History in Structure

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Pen-isha-plwydd Farmhouse

A Grade II Listed Building in Crucorney (Crucornau Fawr), Monmouthshire

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Coordinates

Latitude: 51.9015 / 51°54'5"N

Longitude: -2.9529 / 2°57'10"W

OS Eastings: 334531

OS Northings: 222974

OS Grid: SO345229

Mapcode National: GBR F8.Q85G

Mapcode Global: VH78V.RGRP

Entry Name: Pen-isha-plwydd Farmhouse

Listing Date: 29 January 1998

Last Amended: 29 January 1998

Grade: II

Source: Cadw

Source ID: 19276

Building Class: Domestic

Location: In the north east corner of the Community about 1km from Pandy and approached by a lane off the Hereford road.

County: Monmouthshire

Town: Abergavenny

Community: Crucorney (Crucornau Fawr)

Community: Crucorney

Locality: Pandy

Traditional County: Monmouthshire

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Pandy

History

A new built farmhouse of c1685. This was extended at one end by a Victorian block of c1870 making an L-shaped building.

Exterior

Built of coursed red sandstone rubble with Welsh slate roofs; the c1870 part is rock faced, with some stones, particularly quoins and window dressings, standing proud. A considerable part of the south wall of the C17 section, including the chimneys, was refaced in c1870 as well.
In two distinct halves, both rectangular two storey blocks. The C17 section appears to be a symmetrical double fronted design with central entrance and staircase but this impression is a false one, it is actually the traditional 3-room C17 plan with the right hand room covered by the lean-to extension for the staircase and partly incorporated into the c1870 block. The north elevation has four remarkable wood framed windows each of 6-lights, 3 over 3, the centre lower light has an arched head, and a moulded mullion rises from the crown of this dividing the upper half. The ovolo mullions and jambs of each window are reeded. The upper left window has one light surviving with the original leaded quarries. The centre of the front has a single storey gabled porch built as a bakehouse with a chimney built presumably when the c1870 block downgraded this entrance into the back door. The right hand end of this elevation has a lean-to extension with a modern window on the ground floor and a cross framed casement above. The south elevation has been mostly refaced with rock faced rubble. Three windows, the left hand ones are 2 over 2 Victorian sashes, then there is a large external stack, then a 2 over 2 sash with an 8 over 8 sash above, then an 8 over 2 with a 2 over 2 sash above. Gable stack on right hand gable. Two roof lights.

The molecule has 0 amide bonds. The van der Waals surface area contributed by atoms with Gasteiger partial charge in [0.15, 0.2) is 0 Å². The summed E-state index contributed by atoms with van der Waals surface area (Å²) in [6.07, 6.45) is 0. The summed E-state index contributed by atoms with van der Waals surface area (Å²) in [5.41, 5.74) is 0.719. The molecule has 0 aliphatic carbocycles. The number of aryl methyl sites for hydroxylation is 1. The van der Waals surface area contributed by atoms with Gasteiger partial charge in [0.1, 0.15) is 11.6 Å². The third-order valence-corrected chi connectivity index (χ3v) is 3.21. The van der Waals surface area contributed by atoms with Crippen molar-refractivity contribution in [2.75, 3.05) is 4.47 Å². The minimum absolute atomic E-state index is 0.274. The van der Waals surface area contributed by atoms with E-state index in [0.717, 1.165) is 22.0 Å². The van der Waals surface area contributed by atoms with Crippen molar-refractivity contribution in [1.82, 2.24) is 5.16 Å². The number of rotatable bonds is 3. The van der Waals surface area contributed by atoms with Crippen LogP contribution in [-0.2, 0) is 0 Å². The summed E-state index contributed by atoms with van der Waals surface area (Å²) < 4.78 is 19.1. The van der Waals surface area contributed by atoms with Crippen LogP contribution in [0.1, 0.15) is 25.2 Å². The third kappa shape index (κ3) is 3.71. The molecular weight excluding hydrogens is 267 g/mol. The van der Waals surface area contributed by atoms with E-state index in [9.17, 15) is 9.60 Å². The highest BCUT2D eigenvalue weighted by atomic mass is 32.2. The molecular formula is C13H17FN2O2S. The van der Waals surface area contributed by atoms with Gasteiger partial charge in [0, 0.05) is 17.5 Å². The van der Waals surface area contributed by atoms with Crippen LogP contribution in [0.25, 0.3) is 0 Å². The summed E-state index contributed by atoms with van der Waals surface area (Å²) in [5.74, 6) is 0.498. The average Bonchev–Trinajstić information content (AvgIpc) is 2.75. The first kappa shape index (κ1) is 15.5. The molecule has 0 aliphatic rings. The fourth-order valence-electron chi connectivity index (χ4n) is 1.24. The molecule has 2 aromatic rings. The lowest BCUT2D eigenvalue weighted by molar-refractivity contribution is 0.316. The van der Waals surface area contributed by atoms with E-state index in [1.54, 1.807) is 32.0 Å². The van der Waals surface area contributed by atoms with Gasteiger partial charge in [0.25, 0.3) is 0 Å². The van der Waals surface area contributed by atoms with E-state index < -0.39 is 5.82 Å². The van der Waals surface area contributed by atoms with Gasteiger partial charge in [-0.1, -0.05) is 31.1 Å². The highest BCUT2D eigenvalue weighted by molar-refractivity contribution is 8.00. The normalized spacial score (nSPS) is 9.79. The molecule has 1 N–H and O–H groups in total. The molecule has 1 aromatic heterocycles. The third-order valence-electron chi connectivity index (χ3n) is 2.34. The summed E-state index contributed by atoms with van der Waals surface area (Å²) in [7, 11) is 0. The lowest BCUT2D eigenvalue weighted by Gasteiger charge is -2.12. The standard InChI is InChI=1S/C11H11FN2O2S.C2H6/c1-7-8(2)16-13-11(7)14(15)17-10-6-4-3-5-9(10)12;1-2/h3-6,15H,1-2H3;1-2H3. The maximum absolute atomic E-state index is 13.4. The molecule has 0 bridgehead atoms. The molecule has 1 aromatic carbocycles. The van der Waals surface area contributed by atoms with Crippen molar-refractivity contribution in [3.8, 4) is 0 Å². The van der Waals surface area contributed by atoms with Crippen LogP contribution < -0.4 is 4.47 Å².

The c1870 block faces west. It has a first floor window on the north gable and one on each floor in the south gable, all 2 over 2 sashes. The west elevation has three windows, all 2 over 2 sashes. The right hand bay is wider. The arched doorway in the centre bay is a recessed entrance porch. Overhanging eaves, stone stack at either end of the ridge.

Interior

The interior of the C17 part is very plain and altered. There are two main rooms on each floor with an additional room now incorporated into the c1870 extension. The fireplaces have been altered, the beams arer plain, the central single flight staircase is an alteration from when the C17 building was downgraded into the service wing. The roof has four principal rafter trusses halved and pegged at the apex and carrying a diagonal set ridge piece. One truss still has its tie beam, the others have been removed and are in store. Three tiers of staggered purlins.
The c1870 building preserves most of its Victorian character in the four principal rooms and the staircase. Beneath the c1870 part is the earlier cider cellar with stone shelves on either side and a vaulted roof.

Reasons for Listing

Included as a late C17 farmhouse extended in c1870 which retains four extremely unusual late C17 windows and has group value with the barn and other buildings in the farmyard.

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